Tamikka Brents: 'I Would Love to Be an Advocate for the LGBT'
For Tamikka Brents’ two most recent mixed martial arts matches—an amateur and a professional tilt—she made her way to the ring with a rainbow flag.
Brents, perhaps unsurprisingly, has a fairly straightforward explanation for her choice.
“I just wanted to show people that I’m out, I’m proud about it, I don’t care,” the outgoing 24-year-old Springfield, Ill., native said with a laugh. “Basically, just, ‘Yeah, I’m gay. You got a problem with it?’ I’ll punch you in the face, too (laughs).”
It wasn’t until after Brents finished her bouts—both decisive first-round victories—that her best friend gave her another reason to wave her flag with pride.
“She saw me come out with my rainbow pride flag and she said that she bets that for the younger generation who were trying to come out, it would boost their confidence to see someone in a mentor-type role or someone they look up to come out with that flag,” Brents said. “It helps them—it gives them that comfort that it’s okay.”
Fortunately for Brents, who told her family and friends that she was a lesbian about five years ago, she didn’t have a problem being open about her sexuality as many others do.
As such, Brents didn’t necessarily need a role model to help ease her transition.
“Coming out to my friends, they didn’t care,” she recounted. “I think the big hurdle was coming out to my parents, because I was thinking, ‘Oh, man, what are they going to do? Are they going to be cool? Are they going to cry and be sad? Are they going to be happy that I’m happy?’ Luckily, I finally came out to them and it was good. My dad was like, ‘Okay, so what do you want for dinner tonight?’”
For Brents, clearing the air and being open about her sexuality—truly being open about herself—was like taking a weight off her shoulders.
“When you’re not being your true self, when you’re not comfortable being your whole self around people when you’re not out, it’s just harder,” Brents explained. “You might not think of it as stress or something weighing on you, but it does. When you finally come out, you feel totally different...It’s like you can breath, you can be yourself.”
Brents understands, of course, that many people—including some in her social circle—aren’t as fortunate as her to have a healthy support system intact.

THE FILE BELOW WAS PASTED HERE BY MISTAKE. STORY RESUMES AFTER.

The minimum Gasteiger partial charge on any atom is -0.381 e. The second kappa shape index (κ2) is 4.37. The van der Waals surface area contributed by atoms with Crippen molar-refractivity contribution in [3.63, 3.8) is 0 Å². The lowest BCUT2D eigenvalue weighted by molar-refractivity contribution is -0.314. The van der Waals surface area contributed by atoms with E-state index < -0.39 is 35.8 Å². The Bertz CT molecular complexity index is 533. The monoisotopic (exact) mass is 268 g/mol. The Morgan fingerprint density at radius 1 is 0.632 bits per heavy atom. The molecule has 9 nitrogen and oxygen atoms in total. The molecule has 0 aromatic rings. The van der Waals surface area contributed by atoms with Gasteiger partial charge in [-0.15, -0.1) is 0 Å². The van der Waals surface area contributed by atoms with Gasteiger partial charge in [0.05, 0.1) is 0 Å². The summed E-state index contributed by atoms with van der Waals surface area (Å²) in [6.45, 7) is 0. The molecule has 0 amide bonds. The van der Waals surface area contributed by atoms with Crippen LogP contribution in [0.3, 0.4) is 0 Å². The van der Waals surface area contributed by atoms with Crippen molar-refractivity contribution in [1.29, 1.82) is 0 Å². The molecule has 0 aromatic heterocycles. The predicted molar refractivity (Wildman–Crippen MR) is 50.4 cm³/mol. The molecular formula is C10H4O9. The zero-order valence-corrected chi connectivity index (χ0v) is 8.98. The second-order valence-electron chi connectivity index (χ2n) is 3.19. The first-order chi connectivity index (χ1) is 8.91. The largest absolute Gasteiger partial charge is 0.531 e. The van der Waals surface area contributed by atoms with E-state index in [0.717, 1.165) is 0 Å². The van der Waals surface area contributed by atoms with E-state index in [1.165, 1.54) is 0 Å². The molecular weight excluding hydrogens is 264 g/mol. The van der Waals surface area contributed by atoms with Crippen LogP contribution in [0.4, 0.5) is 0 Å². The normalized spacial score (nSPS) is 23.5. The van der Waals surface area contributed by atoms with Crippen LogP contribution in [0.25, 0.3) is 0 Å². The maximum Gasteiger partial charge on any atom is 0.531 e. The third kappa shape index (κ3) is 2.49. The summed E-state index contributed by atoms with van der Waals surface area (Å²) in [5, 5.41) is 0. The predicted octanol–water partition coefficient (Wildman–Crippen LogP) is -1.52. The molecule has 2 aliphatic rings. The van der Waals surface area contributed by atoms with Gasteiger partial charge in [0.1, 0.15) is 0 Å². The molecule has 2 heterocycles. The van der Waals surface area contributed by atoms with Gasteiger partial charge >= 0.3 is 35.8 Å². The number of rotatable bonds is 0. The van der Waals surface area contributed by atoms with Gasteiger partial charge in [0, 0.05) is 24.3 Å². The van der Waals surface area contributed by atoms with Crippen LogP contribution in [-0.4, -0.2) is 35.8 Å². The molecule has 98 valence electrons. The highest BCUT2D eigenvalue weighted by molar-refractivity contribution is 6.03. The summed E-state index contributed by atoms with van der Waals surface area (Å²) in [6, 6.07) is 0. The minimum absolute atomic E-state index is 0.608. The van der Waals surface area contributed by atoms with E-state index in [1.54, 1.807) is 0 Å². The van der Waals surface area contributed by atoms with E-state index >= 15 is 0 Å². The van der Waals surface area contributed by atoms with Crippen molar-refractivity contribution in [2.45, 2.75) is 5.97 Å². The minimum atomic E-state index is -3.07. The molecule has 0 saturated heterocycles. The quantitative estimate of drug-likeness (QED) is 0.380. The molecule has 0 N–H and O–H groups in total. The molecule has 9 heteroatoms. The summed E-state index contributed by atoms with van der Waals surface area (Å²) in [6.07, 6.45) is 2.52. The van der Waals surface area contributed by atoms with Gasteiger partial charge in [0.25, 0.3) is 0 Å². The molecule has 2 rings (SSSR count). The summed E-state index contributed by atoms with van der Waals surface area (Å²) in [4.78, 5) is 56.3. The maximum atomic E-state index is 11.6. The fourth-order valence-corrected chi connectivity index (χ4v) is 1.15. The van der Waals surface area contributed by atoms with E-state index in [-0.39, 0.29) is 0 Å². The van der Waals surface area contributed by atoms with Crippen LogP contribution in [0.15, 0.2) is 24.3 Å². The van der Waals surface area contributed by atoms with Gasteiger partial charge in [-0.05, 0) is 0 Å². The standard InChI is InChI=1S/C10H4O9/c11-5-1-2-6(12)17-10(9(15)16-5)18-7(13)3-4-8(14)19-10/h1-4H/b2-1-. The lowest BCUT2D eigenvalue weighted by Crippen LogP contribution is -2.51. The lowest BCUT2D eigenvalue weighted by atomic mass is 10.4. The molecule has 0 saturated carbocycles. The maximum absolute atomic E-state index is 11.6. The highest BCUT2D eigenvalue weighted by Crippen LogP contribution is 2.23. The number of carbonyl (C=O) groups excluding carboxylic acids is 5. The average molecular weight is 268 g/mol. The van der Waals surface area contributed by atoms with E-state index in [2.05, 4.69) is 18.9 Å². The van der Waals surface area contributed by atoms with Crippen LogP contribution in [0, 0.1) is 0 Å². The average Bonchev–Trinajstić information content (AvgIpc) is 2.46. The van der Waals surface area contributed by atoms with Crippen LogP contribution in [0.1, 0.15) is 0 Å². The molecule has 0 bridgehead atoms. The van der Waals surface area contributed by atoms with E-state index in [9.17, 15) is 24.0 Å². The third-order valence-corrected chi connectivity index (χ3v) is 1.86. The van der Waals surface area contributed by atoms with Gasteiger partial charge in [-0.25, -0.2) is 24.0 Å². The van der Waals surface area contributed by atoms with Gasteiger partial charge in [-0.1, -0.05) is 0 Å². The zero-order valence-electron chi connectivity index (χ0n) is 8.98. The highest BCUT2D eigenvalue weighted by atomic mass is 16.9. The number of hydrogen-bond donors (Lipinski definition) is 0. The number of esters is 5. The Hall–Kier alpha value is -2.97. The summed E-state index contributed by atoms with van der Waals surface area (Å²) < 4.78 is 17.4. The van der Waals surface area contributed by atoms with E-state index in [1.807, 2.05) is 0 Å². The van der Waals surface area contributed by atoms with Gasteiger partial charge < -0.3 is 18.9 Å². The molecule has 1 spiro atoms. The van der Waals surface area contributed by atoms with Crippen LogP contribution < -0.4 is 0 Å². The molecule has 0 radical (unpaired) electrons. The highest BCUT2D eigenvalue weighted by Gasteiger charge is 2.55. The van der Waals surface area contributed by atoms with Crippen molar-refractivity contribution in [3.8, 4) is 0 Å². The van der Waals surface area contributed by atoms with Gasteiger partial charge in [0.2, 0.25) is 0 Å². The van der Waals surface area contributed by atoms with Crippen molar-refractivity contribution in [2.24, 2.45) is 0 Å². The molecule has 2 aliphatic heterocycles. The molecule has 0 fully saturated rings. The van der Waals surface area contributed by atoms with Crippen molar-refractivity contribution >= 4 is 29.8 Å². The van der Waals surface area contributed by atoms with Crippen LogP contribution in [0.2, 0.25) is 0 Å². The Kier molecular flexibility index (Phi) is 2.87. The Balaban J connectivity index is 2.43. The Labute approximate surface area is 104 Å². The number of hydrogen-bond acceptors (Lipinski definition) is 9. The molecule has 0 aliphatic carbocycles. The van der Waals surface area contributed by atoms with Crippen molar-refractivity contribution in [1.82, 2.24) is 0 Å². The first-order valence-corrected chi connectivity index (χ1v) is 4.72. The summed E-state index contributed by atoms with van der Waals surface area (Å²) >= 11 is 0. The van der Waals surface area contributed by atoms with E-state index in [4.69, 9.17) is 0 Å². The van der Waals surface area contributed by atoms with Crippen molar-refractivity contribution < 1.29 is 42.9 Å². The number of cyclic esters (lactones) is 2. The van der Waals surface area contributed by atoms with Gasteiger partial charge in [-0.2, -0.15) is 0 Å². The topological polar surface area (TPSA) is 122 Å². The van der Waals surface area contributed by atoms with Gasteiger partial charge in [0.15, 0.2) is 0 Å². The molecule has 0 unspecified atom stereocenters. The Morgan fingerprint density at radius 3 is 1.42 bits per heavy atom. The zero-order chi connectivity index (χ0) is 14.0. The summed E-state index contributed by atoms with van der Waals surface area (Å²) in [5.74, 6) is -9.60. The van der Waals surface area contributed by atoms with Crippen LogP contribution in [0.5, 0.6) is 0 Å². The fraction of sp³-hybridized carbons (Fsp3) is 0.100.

“I know some of my friends had to deal with their parents disowning them and, when they heard that my dad was super accepting of it, they were like, ‘Wow,’” she said. “I guess I just got lucky.”
Brents has some words of wisdom for both those who are on the verge of coming out and those who oppose homosexuality.
“In my opinion, just do it,” Brents said. “Get together and just do it. If it’s bad, it’s bad. But it’s like ripping off a Band-Aid; you don’t want to do it slow, you’ve just got to take it off. Just do it. If it comes out where it’s bad and they don’t like it, well, at least it’s off your chest. You can’t control other peoples’ emotions and actions, so go on and get it over with so you can be happy with yourself.”
“I always say don’t knock it until you try it,” she added with a laugh when asked if she had anything to say to those who oppose homosexuality. “But I know not everyone is going to try it. I would just say go with what you’re feeling, but don’t hate or dislike somebody just because they’re different.”
Beyond that sound advice, Brents—who said her colourful flag will be at her side for the remainder of her fighting career—would be more than happy to serve as a role model in the future.
“I feel like I could give a lot of input and advice on situations...” said Brents, who is to return to action against Amanda Bell at Invicta IV in Kansas City on January 5. “I would love to be an advocate for the LGBT.
"That would be cool.”
Ed Kapp is a Regina, Saskatchewan-based freelance journalist. Unless otherwise noted, all quotations were obtained first-hand.
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